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Iran’s Internet Protection Bill Part of Larger Strategy for Cyber Sovereignty

There is every indication that Iran’s government will pass “The Cyberspace Users’ Rights Protection Bill,” a piece of legislation that would introduce alarming changes to how the government can monitor and control Internet use.  Iran asserts that the bill is designed to enhance the security of Internet users, particularly during times of political tension where Iran’s cyberspace may be targeted by hostile outside influences. Per the bill in its current form, Iranian users would be disconnected from popular international applications such as Facebook, Gmail, Instagram, Telegram, Twitter, and WhatsApp, among others. Some of the more globally used search engines like Google Chrome would also be restricted, as well. This is important as most Iranians use mobile devices for Internet access, and because these apps are designed for mobile use, it’s obvious why Tehran wants to be able to cut their use when desired. Tehran would also require these foreign social networks and service operators to register with a regulatory and supervisory body and open offices in Iran. Failure to do so would result in these companies’ inability to operate in Iran.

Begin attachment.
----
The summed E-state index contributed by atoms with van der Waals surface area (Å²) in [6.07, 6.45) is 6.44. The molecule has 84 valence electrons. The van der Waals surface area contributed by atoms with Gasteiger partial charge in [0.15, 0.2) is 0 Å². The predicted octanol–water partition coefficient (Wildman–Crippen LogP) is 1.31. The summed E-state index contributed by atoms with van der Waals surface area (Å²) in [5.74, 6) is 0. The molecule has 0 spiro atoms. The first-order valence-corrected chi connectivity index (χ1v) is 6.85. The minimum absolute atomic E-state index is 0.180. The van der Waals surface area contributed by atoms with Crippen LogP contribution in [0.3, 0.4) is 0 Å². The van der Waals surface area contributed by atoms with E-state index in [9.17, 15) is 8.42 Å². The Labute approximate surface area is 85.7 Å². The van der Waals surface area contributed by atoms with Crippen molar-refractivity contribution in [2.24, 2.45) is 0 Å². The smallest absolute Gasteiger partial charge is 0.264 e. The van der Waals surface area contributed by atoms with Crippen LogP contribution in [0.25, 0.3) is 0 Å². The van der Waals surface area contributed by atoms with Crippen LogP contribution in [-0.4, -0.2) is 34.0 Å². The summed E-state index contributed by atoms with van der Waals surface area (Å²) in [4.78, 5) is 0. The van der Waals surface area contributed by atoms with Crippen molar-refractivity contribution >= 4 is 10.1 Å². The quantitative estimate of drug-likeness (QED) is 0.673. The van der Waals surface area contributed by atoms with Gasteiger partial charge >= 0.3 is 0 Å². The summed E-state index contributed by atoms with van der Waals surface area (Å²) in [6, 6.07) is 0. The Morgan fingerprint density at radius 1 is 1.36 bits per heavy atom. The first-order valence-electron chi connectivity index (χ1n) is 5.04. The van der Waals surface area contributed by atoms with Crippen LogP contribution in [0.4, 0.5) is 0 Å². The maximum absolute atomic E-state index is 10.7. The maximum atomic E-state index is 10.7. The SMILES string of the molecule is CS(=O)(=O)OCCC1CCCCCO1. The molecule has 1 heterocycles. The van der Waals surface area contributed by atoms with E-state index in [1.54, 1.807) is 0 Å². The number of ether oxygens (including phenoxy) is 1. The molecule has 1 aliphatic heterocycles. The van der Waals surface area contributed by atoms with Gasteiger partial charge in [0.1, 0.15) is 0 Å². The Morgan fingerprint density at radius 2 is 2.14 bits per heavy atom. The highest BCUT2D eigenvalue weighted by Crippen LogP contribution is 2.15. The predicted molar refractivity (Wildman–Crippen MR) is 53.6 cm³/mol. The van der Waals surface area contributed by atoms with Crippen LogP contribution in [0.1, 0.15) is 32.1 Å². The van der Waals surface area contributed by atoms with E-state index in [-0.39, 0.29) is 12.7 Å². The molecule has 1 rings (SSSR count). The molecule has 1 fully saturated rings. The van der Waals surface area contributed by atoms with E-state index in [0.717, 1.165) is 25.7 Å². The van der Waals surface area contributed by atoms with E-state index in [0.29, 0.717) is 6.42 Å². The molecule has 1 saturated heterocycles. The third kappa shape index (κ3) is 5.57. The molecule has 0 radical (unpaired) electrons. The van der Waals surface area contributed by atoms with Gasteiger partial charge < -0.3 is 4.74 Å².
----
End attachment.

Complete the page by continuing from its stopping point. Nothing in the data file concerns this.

Iran has been interested in pursuing this course of action for a while, especially as nation states are becoming more brazen in using cyberspace as a tool to further their interests during periods of geopolitical tension. Recent history has shown states have used cyberspace to deliver punishment, steal money, steal sensitive data, and sow discord among targeted audiences depending on their intent and/or the larger geopolitical environment at the time. This is no better seen than in the current conflict in Ukraine where myriad state and nonstate actors are using cyberspace to conduct a variety of disruptive activities depending on their desired effect. Indeed, in the early stages of the conflict, Russia intimated that it might cut itself off from the global Internet in an attempt to reduce exposure to such attacks, a clear nod to its understanding of how savvy cyber actors operate. It looks like Tehran has been keeping a close eye on Moscow, and the push to enact the protection bill can be interpreted as Tehran’s attempt to follow in Moscow’s footsteps.  After all, if one of the most sophisticated cyber powers sees value in such a maneuver, then it would make sense for Iran to do the same.